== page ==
Registry and Gift Forum

Charity Registry

edited August 2016 in Registry and Gift Forum
Hello, I was wondering if any other brides will do or have had a charity registry instead of home-wares. My fiance and I both make good money, both had homes before we lived together and have an obscene amount of appliances, towels...etc so we were thinking of registry for a few things to appease my mom but we would really like to give back to 2 of our favorite charities. Any suggestions or pros or cons you could share with me? I appreciate any advice unless its negative comments about not asking people for a toaster. Thank you in advance.

Update** it specifically states I'm asking for advice from Charity Registry Brides. Whether or not you like my choice of registry, it's mine. Some of you nasty women deserve a slap in your bitter mouths. Some of you have been married for over 10 years yet you sit here and troll a wedding planning website looking to attack others. Maybe some of you need to do more charity.
Jackie_JormpjompKnottie1465682639
«13

Re: Charity Registry

  • Its the animal foundation I happen to volunteer with. I appreciate your suggestion but I've made up my mind. Thank you again.
  • Jen4948Jen4948 Houston member
    10000 Comments Seventh Anniversary 500 Love Its 25 Answers
    edited July 2016
    If you've already made up your mind why are you asking for advice?

    Announcing your giving gifts to charity is a bad choice because 1) people have their own charities they prefer to donate to and many may not agree with the charity of your choice and either not give you a gift (I probably wouldn't) or buy you a random gift and 2) it screams "look how kind and generous we are, we're giving all our gifts to charity!" And 3) you telling your guests exactly what to gift you and this is rude. 

    Give charity donations privately and do not tell your guests how to spend their money. 
    Co-signed.

    Let your guests decide for themselves whether or not they want to support any charity instead of telling them what to do with their money.

    Also, what if your guests don't support the causes you registered for? It's their decision to make whether or not they want to donate to those causes - not yours.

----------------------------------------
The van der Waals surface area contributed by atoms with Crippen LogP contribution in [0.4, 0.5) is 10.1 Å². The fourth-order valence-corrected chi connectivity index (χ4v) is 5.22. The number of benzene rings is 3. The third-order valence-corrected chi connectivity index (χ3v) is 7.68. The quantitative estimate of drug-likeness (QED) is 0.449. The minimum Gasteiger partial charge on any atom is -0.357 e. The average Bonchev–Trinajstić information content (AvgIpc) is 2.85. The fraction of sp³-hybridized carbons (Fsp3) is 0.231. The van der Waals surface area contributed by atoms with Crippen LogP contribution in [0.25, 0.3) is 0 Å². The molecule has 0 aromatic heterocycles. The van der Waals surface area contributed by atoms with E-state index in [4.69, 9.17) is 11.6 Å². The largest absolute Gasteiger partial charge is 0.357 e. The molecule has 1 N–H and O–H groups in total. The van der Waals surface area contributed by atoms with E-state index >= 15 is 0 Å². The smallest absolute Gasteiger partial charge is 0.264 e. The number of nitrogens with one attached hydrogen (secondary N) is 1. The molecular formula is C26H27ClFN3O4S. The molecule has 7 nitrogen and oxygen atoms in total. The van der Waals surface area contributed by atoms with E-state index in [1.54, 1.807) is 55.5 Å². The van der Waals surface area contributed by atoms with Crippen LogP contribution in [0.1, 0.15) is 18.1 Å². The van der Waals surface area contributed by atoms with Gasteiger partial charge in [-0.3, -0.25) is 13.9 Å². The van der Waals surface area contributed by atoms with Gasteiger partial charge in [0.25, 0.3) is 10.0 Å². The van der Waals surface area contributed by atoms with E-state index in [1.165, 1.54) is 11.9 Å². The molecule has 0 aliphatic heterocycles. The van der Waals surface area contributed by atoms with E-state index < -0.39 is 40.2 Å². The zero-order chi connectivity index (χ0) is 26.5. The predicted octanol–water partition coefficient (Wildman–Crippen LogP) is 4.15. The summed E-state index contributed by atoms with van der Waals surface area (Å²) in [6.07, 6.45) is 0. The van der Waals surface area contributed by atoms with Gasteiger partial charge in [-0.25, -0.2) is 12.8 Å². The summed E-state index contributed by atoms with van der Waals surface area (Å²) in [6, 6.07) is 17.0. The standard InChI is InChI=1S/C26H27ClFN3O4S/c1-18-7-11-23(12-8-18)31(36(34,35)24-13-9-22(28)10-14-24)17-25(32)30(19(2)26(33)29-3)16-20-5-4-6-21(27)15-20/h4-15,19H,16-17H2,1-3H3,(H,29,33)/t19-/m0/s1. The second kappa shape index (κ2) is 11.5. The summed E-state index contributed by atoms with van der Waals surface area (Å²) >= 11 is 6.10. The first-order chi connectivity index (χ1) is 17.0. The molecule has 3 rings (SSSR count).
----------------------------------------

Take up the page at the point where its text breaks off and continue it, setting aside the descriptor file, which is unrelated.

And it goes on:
Sorry, but if you want to support charities, you need to do it with your own money, not money that you anticipate receiving from others - which they're not required to give just because you're getting married. 
    OurWildKingdomernursejInLoveInQueenscharlotte989875
  • Hello, I was wondering if any other brides will do or have had a charity registry instead of home-wares. My fiance and I both make good money, both had homes before we lived together and have an obscene amount of appliances, towels...etc so we were thinking of registry for a few things to appease my mom but we would really like to give back to 2 of our favorite charities. Any suggestions or pros or cons you could share with me? I appreciate any advice unless its negative comments about not asking people for a toaster. Thank you in advance.
    Knottie1465870913 said:
    Its the animal foundation I happen to volunteer with. I appreciate your suggestion but I've made up my mind. Thank you again.
     
    First bolded: you asked for pros and cons. PPs gave you pros and cons. I'm really confused as to why you posted asking for advice when you didn't actually want advice. 

    Charities are a very personal thing. If you want to donate money to a charity, then do so. But you cannot ask other people to donate to your charity of choice. 

    For example, my cousin works for an organization that I find antiquated and offensive. I know many other people who support this organization. She asked me to donate money to this organization and I was extremely offended.